You’re going to need to build a relationship with your buyers. You’ll need to anticipate their needs and meet them with education, but also through the dogs you put in their hands. They will want to know they can contact you throughout the life of the dog and not dread your judgment of them. They want to know that you’ve thought out this whole breeding thing and are giving them the best possible puppy. They want you stable and very invested in your program and the success of the buyer with their puppy. No puppy pack, discount code, or pretty website will make up for bad customer service. They can certainly help you build a relationship, but they aren’t THE relationship. That is something you’ll need to work to cultivate. Don’t worry though, I got you, this is all inside the Society.

Speaking of the relationship with your buyers…this brings me to my second point.

Know your market, the niche you fill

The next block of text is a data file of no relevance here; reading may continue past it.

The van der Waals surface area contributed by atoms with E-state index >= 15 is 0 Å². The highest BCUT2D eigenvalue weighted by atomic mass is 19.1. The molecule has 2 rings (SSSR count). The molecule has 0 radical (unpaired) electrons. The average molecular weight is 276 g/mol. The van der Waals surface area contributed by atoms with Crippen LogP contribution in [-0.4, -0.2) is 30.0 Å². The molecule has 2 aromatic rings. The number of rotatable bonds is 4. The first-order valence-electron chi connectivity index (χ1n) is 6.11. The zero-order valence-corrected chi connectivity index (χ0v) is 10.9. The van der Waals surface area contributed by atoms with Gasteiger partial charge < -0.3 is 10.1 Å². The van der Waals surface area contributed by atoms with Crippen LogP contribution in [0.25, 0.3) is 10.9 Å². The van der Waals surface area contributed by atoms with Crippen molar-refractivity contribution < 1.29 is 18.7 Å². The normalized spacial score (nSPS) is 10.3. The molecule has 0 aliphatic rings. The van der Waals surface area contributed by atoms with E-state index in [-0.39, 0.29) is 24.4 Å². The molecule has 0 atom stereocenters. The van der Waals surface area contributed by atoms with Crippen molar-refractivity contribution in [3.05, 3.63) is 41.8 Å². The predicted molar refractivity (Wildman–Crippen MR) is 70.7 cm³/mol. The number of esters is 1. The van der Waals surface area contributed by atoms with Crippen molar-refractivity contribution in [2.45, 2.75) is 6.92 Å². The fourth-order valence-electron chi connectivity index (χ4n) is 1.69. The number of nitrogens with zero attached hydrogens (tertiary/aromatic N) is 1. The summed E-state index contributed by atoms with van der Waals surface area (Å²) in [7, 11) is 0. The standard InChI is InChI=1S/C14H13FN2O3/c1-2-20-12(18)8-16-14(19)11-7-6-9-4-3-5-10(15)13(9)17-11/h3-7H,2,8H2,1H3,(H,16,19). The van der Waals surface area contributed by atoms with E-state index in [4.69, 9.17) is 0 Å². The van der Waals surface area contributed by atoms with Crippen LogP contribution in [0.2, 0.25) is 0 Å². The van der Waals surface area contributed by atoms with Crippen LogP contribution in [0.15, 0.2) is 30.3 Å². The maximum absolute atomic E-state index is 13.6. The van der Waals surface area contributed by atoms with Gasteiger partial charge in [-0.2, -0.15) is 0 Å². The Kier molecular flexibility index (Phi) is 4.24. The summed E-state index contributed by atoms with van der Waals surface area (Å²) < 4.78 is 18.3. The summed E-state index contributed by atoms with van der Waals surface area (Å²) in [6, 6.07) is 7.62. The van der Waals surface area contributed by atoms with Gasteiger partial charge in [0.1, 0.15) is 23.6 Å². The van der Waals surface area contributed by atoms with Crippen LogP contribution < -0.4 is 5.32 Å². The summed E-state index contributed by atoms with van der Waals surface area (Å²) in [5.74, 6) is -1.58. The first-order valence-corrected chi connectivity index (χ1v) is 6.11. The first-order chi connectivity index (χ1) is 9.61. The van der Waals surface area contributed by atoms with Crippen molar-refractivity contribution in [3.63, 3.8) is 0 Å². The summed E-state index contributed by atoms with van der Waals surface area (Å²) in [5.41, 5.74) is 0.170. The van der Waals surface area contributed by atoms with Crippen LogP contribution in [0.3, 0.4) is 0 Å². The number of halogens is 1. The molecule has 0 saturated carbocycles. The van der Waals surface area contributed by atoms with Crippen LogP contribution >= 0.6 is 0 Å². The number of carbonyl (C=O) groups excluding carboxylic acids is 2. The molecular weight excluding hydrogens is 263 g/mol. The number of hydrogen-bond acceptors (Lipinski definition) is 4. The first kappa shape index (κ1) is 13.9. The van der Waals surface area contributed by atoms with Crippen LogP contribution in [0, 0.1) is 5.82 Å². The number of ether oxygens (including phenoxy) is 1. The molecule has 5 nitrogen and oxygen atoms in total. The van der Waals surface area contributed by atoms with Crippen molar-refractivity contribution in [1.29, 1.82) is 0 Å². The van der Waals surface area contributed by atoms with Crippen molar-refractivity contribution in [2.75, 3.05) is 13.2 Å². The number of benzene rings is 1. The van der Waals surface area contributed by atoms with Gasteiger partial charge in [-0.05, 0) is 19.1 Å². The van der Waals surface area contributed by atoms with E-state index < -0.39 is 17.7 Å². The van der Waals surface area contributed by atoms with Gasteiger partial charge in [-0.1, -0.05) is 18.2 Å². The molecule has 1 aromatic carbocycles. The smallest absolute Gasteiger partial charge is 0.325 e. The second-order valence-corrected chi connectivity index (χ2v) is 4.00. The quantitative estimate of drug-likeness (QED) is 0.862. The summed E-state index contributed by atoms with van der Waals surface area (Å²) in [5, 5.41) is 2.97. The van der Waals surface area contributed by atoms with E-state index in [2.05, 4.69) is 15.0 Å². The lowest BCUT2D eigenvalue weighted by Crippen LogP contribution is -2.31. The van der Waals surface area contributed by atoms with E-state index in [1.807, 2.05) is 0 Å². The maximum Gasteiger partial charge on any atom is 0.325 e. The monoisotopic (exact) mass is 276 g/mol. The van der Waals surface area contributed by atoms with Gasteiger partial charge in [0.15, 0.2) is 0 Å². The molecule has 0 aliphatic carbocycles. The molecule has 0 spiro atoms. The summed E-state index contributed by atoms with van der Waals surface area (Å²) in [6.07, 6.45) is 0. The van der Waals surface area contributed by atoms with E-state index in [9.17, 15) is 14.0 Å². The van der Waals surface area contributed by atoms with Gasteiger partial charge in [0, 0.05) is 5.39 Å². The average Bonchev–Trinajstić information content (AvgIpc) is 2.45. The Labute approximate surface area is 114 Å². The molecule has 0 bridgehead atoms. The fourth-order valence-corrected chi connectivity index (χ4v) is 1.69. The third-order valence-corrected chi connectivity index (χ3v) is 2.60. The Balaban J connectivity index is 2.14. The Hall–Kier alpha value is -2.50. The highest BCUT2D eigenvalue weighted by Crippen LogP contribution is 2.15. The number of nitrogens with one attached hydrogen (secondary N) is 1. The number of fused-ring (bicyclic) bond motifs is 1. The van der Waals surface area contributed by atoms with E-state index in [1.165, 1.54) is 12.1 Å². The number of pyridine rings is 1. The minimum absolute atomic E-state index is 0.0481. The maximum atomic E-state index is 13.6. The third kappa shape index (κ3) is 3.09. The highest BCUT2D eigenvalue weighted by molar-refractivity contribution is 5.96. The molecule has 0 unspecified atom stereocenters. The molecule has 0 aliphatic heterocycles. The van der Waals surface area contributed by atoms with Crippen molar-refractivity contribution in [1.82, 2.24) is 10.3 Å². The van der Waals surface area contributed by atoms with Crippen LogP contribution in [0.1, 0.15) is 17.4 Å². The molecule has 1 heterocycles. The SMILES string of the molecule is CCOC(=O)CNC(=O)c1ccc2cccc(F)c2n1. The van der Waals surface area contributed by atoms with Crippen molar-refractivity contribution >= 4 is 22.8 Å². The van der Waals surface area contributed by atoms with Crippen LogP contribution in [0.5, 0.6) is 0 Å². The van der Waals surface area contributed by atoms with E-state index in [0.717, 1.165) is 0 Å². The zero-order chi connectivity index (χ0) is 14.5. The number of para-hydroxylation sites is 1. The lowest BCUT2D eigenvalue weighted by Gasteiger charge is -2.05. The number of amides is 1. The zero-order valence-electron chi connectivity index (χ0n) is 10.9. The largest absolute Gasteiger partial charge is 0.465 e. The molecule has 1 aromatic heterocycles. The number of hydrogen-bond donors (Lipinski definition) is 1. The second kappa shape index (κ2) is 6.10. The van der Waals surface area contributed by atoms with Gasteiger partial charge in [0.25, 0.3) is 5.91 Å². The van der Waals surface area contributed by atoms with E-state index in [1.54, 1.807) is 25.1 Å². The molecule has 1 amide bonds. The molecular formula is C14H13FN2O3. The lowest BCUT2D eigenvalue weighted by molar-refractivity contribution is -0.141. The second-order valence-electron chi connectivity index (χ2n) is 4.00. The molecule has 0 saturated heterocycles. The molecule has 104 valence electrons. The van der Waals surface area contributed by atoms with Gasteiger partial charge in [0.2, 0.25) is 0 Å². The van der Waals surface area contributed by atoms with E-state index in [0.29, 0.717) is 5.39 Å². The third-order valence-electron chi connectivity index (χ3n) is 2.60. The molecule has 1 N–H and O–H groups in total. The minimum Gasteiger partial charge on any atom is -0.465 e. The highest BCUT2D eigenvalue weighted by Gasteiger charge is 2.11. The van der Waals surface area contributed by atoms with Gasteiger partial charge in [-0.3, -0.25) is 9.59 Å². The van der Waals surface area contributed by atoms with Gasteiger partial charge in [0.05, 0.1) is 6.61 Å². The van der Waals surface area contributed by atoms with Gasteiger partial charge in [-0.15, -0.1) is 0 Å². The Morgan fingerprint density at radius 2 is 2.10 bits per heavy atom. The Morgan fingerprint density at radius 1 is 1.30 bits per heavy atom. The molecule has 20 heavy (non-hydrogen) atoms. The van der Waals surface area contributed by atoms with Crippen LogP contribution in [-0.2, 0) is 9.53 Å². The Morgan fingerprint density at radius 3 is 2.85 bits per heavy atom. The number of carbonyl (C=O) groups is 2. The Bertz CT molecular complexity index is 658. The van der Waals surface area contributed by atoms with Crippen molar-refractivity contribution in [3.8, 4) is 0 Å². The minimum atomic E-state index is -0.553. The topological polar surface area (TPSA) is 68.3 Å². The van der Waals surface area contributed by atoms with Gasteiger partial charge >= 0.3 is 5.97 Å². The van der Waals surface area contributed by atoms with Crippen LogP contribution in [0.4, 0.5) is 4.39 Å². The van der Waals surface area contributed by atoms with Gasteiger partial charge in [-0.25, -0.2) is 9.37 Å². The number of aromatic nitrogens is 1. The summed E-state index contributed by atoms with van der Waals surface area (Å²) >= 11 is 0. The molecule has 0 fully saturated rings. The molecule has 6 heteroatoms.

You have to know your market, the niche you fill, and the ideal puppy buyer that’s in that niche. This is a key to building quality relationships, finding people who will mesh well with your dogs, the lifestyle the dogs are bred to thrive in, and you. When you have the ideal puppy buyer dialed in, you’ll find that the majority of people you attract are good fits for your program. They are people you enjoy working with and you’ll feel good sending puppies home with them because the puppies will bring them joy and in exchange they’ll provide the puppy a wonderful life.

A lot of this finding your market will be about your marketing tactics, your branding, how everything speaks to your potential customers so that you can attract the right people, while also repelling and moving along those who won’t be a good fit for your program. It seems scary to push people away, especially in a market like this, but if they won’t thrive with your dogs, then it’s no good for anyone. You need that good fit to ensure the quality of life for your puppies, the owners who will provide that quality of life, and also for yourself. The most needy buyers are those who are struggling, they struggle because they aren’t a good fit, if they are a good fit, then the struggles will be a part of the process, expected and respected by the buyer. A challenge to overcome, not a reason to see a therapist.

We dive deep into the ideal puppy buyer and how to find them inside the Dog Breeder Society, once you’re clear on who they are, everything becomes so much easier.

Third thing to consider: